The United States Agencies for International Development/Food and Enterprise Development Program in Liberia (USAID/FED) on Thursday, April 3, certificated 30 persons, after completing 10 days of training on quality seed assurance and certification at the Central Agricultural Research Institution (CARI) in Suakoko, Bong County.
The training was intended to produce qualified seed certifiers for Liberia to work with local farmers in processing quality seed.USAID/FED conducted the training in collaboration with CARI.
The participants were drawn from four counties, including Bong, Nimba, Lofa and Bassa. They were taught the necessary procedures required in producing good seed, which include, land preparation, fertilization application, seed processing, and seed germination among others topics.
The USAID FED Program for Liberia aims to reduce hunger and promote food security for Liberians by increasing agricultural productivity and profitability across food based value chains, stimulating enterprise development and building the agriculture workforce.
The program is implemented in six counties, namely Bong, Nimba, Lofa, Grand Bassa, Margibi and Montserrado.
CARI and USAID/FED have entered into a partnership for the development of Liberia seed certification and to stimulate rice seed multiplication.
Speaking during the close of the workshop on Thursday, April 03, 2014 in CARI, the Bong County Manager for the USAID/FED project, Gala Toto, said that the training was important to enhancing his institution’s work with farmers in the country.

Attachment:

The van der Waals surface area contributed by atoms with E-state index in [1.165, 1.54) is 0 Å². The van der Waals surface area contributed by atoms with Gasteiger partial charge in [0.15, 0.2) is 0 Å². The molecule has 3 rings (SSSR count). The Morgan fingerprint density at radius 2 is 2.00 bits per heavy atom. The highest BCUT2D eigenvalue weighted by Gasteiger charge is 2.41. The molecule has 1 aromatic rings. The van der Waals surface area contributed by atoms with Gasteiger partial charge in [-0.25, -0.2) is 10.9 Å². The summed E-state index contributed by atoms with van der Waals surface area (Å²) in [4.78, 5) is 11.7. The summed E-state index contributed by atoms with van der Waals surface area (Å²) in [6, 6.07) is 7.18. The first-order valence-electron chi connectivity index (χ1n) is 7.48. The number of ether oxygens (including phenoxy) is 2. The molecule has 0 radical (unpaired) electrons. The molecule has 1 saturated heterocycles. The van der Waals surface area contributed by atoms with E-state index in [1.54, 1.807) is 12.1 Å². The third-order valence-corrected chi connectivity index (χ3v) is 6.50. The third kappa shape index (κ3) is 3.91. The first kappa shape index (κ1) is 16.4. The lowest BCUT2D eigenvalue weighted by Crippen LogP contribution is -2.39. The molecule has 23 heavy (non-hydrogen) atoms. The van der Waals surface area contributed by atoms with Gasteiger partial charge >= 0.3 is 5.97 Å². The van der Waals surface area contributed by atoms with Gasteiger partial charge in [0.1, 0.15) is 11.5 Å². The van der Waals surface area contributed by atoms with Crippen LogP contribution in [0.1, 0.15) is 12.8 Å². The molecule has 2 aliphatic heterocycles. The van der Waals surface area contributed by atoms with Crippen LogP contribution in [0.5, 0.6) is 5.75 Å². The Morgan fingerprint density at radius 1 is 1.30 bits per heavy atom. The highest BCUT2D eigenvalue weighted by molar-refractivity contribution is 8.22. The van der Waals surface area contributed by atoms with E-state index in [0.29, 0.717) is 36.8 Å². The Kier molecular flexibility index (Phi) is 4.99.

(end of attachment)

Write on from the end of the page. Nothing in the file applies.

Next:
“This training is a very important milestone, moving Liberia forward for the accessibility of seed for local farmers. It has been a dream for FED to enter in to partnership with CARI to help build the human resource capacities of the country’s agricultural sector. Therefore, we considered the training as a great achievement,” he declared.
He expressed the need for continued collaboration between USAID/FED and CARI in training more technicians for the sector.
The Bong County USAID/FED Manager then questioned the participants to make every effort to make use of the knowledge acquired.
Representing CARI’s manager, Aaron Marshall, at the close of the training workshop was the agriculture engineer of CARI Samuel V. Morris Sr.
Mr. Morris said the workshop was impressive in making sure that local farmers get access to better seed to improve crop production.
For his part, the seed specialist for Africa Rice, Adetumbi Johnson Adedayo, said the workshop was one of the indications that Liberia is beginning to compete with other African countries, particularly those in the sub region.
“With this set of people trained, we believe that farmers in Liberia will now understand the importance of producing improved seed to increase production,” he said.
He asked the participants to take their responsibilities as a form of team work, adding it would require tireless effort to reach more farmers.
Randolf R. Kolleh, a participant of the workshop who spoke on behalf of his colleagues, described the training as a first step in the right direction.
“The issue of seed industry in Liberia is just beginning and we are convinced that such training is very helpful. As participants we are so appreciative to the organizers for the opportunity created to go out there and work with farmers,” he concluded.